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To: HairOfTheDog
You're an Arab fan? Me too. Great heart and great athletes.

I'm also partial to the T'breds. But I'm an Arab fan at heart.
44 posted on 03/05/2003 7:51:35 PM PST by Endeavor
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To: AnAmericanMother
nice headed horse
45 posted on 03/05/2003 7:53:35 PM PST by Endeavor
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To: Endeavor
Yes, I had Arabs as a kid and they stuck with me. Here is my current best gentleman. He's 20 in these pics taken last summer. (love to share pony pics!)

And here runnin' with his best pony friend!


46 posted on 03/05/2003 8:08:11 PM PST by HairOfTheDog
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To: Endeavor
Thanks.

I wish she hadn't had her housecoat and curlers on, so to speak, when I took that picture. (We had also just been through three run-throughs of the Novice "C" dressage test and a jumping course, so she was absolutely pooped and it shows.) When I get her in frame in a nice extended trot she looks more "together", especially her back. (Hey, I'm sensitive about "broodmare droop" myself!) :-D

Here's a nice head study. She does have a classic T'bred head. (Even if her mouth is full of hay and she's in the process of taking a good big chomp.)


47 posted on 03/05/2003 8:13:21 PM PST by AnAmericanMother (. . . and she also has the classic "kind eye")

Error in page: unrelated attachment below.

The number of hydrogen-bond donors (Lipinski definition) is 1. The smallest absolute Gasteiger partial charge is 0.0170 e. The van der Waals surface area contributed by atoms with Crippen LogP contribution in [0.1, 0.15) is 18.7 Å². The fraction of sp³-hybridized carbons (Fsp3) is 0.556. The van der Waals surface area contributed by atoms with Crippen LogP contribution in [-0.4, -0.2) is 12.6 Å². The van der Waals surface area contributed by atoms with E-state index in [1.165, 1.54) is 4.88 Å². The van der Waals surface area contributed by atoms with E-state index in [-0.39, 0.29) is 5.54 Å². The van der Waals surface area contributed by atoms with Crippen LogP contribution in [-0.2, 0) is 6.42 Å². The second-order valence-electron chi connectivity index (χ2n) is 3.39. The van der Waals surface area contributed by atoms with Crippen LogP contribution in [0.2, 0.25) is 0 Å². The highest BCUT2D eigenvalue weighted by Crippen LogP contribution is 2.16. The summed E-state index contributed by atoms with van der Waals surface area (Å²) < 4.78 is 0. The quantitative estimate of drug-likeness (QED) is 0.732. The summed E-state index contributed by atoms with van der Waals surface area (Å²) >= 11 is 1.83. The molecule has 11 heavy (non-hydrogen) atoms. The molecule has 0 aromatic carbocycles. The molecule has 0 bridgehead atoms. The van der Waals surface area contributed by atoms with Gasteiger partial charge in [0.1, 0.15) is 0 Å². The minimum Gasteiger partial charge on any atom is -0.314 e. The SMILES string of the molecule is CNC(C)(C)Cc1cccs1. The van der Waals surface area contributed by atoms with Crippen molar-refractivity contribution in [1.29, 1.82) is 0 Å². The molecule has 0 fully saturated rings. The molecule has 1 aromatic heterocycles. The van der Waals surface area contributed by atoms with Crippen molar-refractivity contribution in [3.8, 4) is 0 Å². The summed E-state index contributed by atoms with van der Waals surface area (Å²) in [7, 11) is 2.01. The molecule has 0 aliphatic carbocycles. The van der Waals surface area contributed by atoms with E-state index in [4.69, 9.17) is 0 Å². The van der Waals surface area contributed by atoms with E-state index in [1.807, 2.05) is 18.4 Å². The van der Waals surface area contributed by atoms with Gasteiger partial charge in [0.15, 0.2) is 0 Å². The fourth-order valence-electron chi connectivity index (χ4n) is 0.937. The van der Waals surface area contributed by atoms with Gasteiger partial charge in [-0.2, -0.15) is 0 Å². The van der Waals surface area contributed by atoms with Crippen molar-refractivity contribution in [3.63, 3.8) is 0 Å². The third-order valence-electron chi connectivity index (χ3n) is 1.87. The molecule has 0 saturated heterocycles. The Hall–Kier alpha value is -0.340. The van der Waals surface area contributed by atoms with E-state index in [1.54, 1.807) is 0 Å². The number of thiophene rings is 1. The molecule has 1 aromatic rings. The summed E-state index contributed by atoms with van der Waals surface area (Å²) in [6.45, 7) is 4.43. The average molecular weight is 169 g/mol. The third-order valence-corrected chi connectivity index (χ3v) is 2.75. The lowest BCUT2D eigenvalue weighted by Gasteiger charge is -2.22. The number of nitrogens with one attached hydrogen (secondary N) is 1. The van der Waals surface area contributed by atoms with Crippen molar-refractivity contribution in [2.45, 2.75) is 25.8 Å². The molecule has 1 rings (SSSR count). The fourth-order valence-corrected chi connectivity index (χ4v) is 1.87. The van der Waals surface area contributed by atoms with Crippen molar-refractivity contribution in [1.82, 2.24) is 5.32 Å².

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To: HairOfTheDog
Wow! He looks great, especially for 20!

And of course he just shouts "ARAB!" at the top of his lungs. His legs look really really clean too.

I've never had much experience with Arabs, we don't see them much in the hunter world because they're a little short-backed to win in hunter conformation. (But my 16hh girl would look silly in an endurance trail ride, so it takes all kinds to make a world.)

48 posted on 03/05/2003 8:20:39 PM PST by AnAmericanMother (. . . a horse is a horse, of course, of course . . .)
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To: AnAmericanMother
Bay is actually pretty big and gangly for an Arab... he's tall.

And he is in great health still, I intend to have him for the rest of his days, and I hope to still have many more good years.

Here's one more! ;~D from our lunch break in the middle of a trail ride last year. (A little more belly on him here!)


49 posted on 03/05/2003 8:52:02 PM PST by HairOfTheDog
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To: AnAmericanMother
(Hey, I'm sensitive about "broodmare droop" myself!)

I don't see any such droop on her! - She's beautiful!

50 posted on 03/05/2003 9:01:45 PM PST by HairOfTheDog